Two successful introductions to the garden this year were the strawberry and asparagus plants, both of which came via offers in the media.
Oodles of mature organic matter went into the bed where they grow and it has paid off handsomely.
Out went the three existing strawberry varieties in winter to make way for four newcomers in April.
So many improved new cultivars are arriving on the market that I believe in ringing the changes every few years in search of vigour, disease resistance and flavour.
The result this time is lots of rooted runners, some of which are being potted up for early fruits in the greenhouse. The one-year-old asparagus crowns we planted in spring had strong root systems and that gave them a flying start.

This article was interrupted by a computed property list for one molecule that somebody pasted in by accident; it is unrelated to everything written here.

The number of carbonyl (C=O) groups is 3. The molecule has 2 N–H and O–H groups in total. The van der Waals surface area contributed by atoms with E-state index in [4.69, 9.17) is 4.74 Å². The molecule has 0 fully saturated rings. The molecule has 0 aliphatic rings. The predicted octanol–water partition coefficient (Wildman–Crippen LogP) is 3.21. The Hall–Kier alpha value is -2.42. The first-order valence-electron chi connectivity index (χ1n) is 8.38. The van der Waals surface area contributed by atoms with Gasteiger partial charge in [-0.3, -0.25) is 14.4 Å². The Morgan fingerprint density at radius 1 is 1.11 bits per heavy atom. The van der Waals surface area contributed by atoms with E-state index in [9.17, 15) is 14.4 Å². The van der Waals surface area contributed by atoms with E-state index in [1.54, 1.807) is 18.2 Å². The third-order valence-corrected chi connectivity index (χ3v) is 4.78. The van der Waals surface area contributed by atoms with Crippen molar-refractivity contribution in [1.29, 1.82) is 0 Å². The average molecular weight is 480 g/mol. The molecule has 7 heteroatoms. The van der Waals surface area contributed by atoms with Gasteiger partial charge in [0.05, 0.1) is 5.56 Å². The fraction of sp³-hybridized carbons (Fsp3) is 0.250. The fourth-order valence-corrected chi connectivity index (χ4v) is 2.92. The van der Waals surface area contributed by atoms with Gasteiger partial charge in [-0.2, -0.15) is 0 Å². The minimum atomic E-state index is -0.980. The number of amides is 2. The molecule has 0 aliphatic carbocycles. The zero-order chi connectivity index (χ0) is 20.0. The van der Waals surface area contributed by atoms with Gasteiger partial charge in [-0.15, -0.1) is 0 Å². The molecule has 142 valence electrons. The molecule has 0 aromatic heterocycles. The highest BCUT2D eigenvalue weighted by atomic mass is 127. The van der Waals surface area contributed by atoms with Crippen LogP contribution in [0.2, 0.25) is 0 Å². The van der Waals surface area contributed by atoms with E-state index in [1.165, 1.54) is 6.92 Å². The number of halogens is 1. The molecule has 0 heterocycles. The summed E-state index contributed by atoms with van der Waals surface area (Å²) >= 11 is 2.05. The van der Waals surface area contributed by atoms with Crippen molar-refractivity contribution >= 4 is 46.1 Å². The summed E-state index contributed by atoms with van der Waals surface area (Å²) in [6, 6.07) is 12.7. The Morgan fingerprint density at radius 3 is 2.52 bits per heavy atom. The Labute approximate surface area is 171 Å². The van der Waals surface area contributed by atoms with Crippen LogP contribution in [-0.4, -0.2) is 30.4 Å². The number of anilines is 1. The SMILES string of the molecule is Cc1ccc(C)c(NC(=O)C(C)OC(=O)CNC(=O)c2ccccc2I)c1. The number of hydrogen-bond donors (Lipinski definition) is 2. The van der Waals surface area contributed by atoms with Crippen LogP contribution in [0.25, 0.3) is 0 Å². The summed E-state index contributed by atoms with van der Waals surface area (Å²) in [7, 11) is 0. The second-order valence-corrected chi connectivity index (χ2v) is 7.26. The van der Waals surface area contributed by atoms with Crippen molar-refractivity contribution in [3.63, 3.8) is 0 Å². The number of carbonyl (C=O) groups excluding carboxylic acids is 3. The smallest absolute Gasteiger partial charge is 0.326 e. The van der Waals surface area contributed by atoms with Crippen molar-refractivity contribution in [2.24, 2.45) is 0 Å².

The first year is all about development so there’s no cutting for the kitchen no matter how tempting the shoots are.
The first to appear were like knitting needles but as the season has progressed they’re now biro-pen thickness. The tall, feathery foliage stands just over one metre, adding attraction to the bed and still photosynthesising, so it can remain a while longer.
Imagine, 16 plants covering three varieties, starting production next spring and lasting 10 years or more. Can’t wait!